Research Article

Protein-protein interaction network analysis of osteoarthritis-related differentially expressed genes

Published: November 11, 2014
Genet. Mol. Res. 13 (4) : 9343-9351 DOI: 10.4238/2014.November.11.1

Abstract

The purpose of this study was to identify genes and pathways for osteoarthritis (OA) diagnosis and therapy. We downloaded the gene expression profile of OA from Gene Expression Omnibus (GEO) database including 10 early OA, 9 late OA, and 5 normal control samples. Next, we screened differentially expressed genes (DEGs) between early- and late-stage OA samples comparing with healthy control samples. Then, the Search Tool for the Retrieval of Interacting Genes/Proteins (STRING) software was used to construct protein-protein interaction (PPI) network, which was to predict the proteins that may interact with DEGs. The Gene Ontology (GO)-enrichment method was used to analyze the function of genes in the PPI networks. Meanwhile network module analysis was performed using Cytoscape. A total of 24 and 29 DEGs were identified for the early and late OA, respectively. TAC1 showed the highest degree in the PPI network. Functional annotation of the TAC1 network module indicated that this gene is associated with the G protein-coupled signal transduction pathway. In summary, TAC1, together with G protein-coupled receptors, appear to play a role in the biogenesis and progress of OA. Further analysis of this gene and pathway could therefore provide a potential target for the diagnosis and treatment of OA.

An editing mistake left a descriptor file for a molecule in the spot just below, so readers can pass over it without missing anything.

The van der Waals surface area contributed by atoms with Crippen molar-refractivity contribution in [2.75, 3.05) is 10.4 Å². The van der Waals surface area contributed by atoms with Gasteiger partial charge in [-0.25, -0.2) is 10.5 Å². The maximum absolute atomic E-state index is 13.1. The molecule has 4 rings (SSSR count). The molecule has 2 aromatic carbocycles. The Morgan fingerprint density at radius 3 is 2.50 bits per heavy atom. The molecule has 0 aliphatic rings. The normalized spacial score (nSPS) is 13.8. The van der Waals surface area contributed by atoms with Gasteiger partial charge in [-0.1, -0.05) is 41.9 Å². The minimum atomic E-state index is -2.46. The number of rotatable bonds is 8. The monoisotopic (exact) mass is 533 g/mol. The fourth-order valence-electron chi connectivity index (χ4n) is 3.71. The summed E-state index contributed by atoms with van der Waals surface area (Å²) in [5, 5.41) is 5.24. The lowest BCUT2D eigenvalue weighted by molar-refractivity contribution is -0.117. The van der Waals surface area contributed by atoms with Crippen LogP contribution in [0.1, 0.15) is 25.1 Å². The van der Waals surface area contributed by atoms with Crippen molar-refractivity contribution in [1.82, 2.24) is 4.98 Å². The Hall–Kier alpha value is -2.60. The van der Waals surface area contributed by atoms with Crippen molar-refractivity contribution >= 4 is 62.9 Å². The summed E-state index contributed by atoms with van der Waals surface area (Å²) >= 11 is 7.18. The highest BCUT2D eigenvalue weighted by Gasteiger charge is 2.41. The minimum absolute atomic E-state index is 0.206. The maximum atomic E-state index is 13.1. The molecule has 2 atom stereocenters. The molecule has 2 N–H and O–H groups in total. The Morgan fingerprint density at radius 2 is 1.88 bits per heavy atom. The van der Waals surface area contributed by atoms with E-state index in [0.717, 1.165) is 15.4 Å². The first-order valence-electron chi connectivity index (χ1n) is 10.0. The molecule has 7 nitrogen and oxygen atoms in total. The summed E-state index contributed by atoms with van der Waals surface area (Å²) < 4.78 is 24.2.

The purpose of this study was to identify genes and pathways for osteoarthritis (OA) diagnosis and therapy. We downloaded the gene expression profile of OA from Gene Expression Omnibus (GEO) database including 10 early OA, 9 late OA, and 5 normal control samples. Next, we screened differentially expressed genes (DEGs) between early- and late-stage OA samples comparing with healthy control samples. Then, the Search Tool for the Retrieval of Interacting Genes/Proteins (STRING) software was used to construct protein-protein interaction (PPI) network, which was to predict the proteins that may interact with DEGs. The Gene Ontology (GO)-enrichment method was used to analyze the function of genes in the PPI networks. Meanwhile network module analysis was performed using Cytoscape. A total of 24 and 29 DEGs were identified for the early and late OA, respectively. TAC1 showed the highest degree in the PPI network. Functional annotation of the TAC1 network module indicated that this gene is associated with the G protein-coupled signal transduction pathway. In summary, TAC1, together with G protein-coupled receptors, appear to play a role in the biogenesis and progress of OA. Further analysis of this gene and pathway could therefore provide a potential target for the diagnosis and treatment of OA.